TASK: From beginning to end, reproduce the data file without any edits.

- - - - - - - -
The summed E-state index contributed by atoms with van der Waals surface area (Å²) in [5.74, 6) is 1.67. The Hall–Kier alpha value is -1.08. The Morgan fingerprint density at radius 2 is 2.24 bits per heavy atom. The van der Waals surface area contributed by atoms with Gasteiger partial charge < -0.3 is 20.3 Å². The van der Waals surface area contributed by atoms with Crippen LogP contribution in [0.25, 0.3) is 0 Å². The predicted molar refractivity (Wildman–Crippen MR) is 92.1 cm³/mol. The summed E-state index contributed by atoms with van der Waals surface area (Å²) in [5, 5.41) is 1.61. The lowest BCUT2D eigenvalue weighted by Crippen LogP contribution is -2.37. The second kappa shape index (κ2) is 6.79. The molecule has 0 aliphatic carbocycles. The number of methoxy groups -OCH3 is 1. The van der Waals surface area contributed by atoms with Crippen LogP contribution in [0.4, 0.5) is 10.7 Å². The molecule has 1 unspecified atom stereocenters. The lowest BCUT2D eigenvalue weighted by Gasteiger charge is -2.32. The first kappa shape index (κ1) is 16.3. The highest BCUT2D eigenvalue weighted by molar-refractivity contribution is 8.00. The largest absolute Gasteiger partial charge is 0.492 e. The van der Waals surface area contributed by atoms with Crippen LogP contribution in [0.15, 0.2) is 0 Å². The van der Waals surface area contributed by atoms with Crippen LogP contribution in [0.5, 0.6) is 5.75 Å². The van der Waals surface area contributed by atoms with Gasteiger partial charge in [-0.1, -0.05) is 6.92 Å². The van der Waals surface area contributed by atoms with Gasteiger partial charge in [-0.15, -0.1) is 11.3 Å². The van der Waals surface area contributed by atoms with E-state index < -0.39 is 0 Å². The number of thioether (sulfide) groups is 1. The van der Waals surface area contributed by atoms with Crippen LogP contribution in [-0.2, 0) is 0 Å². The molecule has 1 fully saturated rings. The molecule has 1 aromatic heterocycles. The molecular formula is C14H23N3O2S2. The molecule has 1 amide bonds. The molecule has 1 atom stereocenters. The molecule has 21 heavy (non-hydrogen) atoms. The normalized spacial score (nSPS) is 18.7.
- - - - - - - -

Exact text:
The summed E-state index contributed by atoms with van der Waals surface area (Å²) in [5.74, 6) is 1.67. The Hall–Kier alpha value is -1.08. The Morgan fingerprint density at radius 2 is 2.24 bits per heavy atom. The van der Waals surface area contributed by atoms with Gasteiger partial charge < -0.3 is 20.3 Å². The van der Waals surface area contributed by atoms with Crippen LogP contribution in [0.25, 0.3) is 0 Å². The predicted molar refractivity (Wildman–Crippen MR) is 92.1 cm³/mol. The summed E-state index contributed by atoms with van der Waals surface area (Å²) in [5, 5.41) is 1.61. The lowest BCUT2D eigenvalue weighted by Crippen LogP contribution is -2.37. The second kappa shape index (κ2) is 6.79. The molecule has 0 aliphatic carbocycles. The number of methoxy groups -OCH3 is 1. The van der Waals surface area contributed by atoms with Crippen LogP contribution in [0.4, 0.5) is 10.7 Å². The molecule has 1 unspecified atom stereocenters. The lowest BCUT2D eigenvalue weighted by Gasteiger charge is -2.32. The first kappa shape index (κ1) is 16.3. The highest BCUT2D eigenvalue weighted by molar-refractivity contribution is 8.00. The largest absolute Gasteiger partial charge is 0.492 e. The van der Waals surface area contributed by atoms with Crippen LogP contribution in [0.15, 0.2) is 0 Å². The van der Waals surface area contributed by atoms with Crippen LogP contribution in [0.5, 0.6) is 5.75 Å². The van der Waals surface area contributed by atoms with Gasteiger partial charge in [-0.1, -0.05) is 6.92 Å². The van der Waals surface area contributed by atoms with Gasteiger partial charge in [-0.15, -0.1) is 11.3 Å². The van der Waals surface area contributed by atoms with E-state index < -0.39 is 0 Å². The number of thioether (sulfide) groups is 1. The van der Waals surface area contributed by atoms with Crippen LogP contribution in [-0.2, 0) is 0 Å². The molecule has 1 fully saturated rings. The molecule has 1 aromatic heterocycles. The molecular formula is C14H23N3O2S2. The molecule has 1 amide bonds. The molecule has 1 atom stereocenters. The molecule has 21 heavy (non-hydrogen) atoms. The normalized spacial score (nSPS) is 18.7.